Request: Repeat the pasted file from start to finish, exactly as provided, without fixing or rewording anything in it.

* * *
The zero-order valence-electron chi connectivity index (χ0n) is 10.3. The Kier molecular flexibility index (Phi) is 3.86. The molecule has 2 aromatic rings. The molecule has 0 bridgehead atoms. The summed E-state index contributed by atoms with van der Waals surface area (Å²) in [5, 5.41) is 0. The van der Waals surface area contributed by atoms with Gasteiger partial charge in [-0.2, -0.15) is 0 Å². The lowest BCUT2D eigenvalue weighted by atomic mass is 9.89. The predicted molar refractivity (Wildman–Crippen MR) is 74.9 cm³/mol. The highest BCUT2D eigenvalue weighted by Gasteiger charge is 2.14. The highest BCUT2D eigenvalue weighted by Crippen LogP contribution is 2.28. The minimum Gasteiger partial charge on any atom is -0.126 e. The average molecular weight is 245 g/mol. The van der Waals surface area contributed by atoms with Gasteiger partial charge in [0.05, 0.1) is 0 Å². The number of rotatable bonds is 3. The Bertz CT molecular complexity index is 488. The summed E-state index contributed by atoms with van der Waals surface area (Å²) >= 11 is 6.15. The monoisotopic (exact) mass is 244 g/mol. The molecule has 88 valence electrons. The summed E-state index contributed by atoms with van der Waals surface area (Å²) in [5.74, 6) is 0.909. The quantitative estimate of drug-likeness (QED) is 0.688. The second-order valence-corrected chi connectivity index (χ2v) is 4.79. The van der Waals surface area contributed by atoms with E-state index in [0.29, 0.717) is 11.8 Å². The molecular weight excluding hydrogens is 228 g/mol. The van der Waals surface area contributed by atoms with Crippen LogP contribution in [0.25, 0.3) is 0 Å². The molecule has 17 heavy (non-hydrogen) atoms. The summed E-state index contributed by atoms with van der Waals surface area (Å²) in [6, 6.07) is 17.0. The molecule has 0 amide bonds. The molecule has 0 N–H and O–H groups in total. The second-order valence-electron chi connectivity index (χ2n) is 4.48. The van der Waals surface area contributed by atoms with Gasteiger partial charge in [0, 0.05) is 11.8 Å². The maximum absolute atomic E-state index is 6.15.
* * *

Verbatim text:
The zero-order valence-electron chi connectivity index (χ0n) is 10.3. The Kier molecular flexibility index (Phi) is 3.86. The molecule has 2 aromatic rings. The molecule has 0 bridgehead atoms. The summed E-state index contributed by atoms with van der Waals surface area (Å²) in [5, 5.41) is 0. The van der Waals surface area contributed by atoms with Gasteiger partial charge in [-0.2, -0.15) is 0 Å². The lowest BCUT2D eigenvalue weighted by atomic mass is 9.89. The predicted molar refractivity (Wildman–Crippen MR) is 74.9 cm³/mol. The highest BCUT2D eigenvalue weighted by Gasteiger charge is 2.14. The highest BCUT2D eigenvalue weighted by Crippen LogP contribution is 2.28. The minimum Gasteiger partial charge on any atom is -0.126 e. The average molecular weight is 245 g/mol. The van der Waals surface area contributed by atoms with Gasteiger partial charge in [0.05, 0.1) is 0 Å². The number of rotatable bonds is 3. The Bertz CT molecular complexity index is 488. The summed E-state index contributed by atoms with van der Waals surface area (Å²) >= 11 is 6.15. The monoisotopic (exact) mass is 244 g/mol. The molecule has 88 valence electrons. The summed E-state index contributed by atoms with van der Waals surface area (Å²) in [5.74, 6) is 0.909. The quantitative estimate of drug-likeness (QED) is 0.688. The second-order valence-corrected chi connectivity index (χ2v) is 4.79. The van der Waals surface area contributed by atoms with E-state index in [0.29, 0.717) is 11.8 Å². The molecular weight excluding hydrogens is 228 g/mol. The van der Waals surface area contributed by atoms with Crippen LogP contribution in [0.25, 0.3) is 0 Å². The molecule has 17 heavy (non-hydrogen) atoms. The summed E-state index contributed by atoms with van der Waals surface area (Å²) in [6, 6.07) is 17.0. The molecule has 0 amide bonds. The molecule has 0 N–H and O–H groups in total. The second-order valence-electron chi connectivity index (χ2n) is 4.48. The van der Waals surface area contributed by atoms with Gasteiger partial charge in [0, 0.05) is 11.8 Å². The maximum absolute atomic E-state index is 6.15.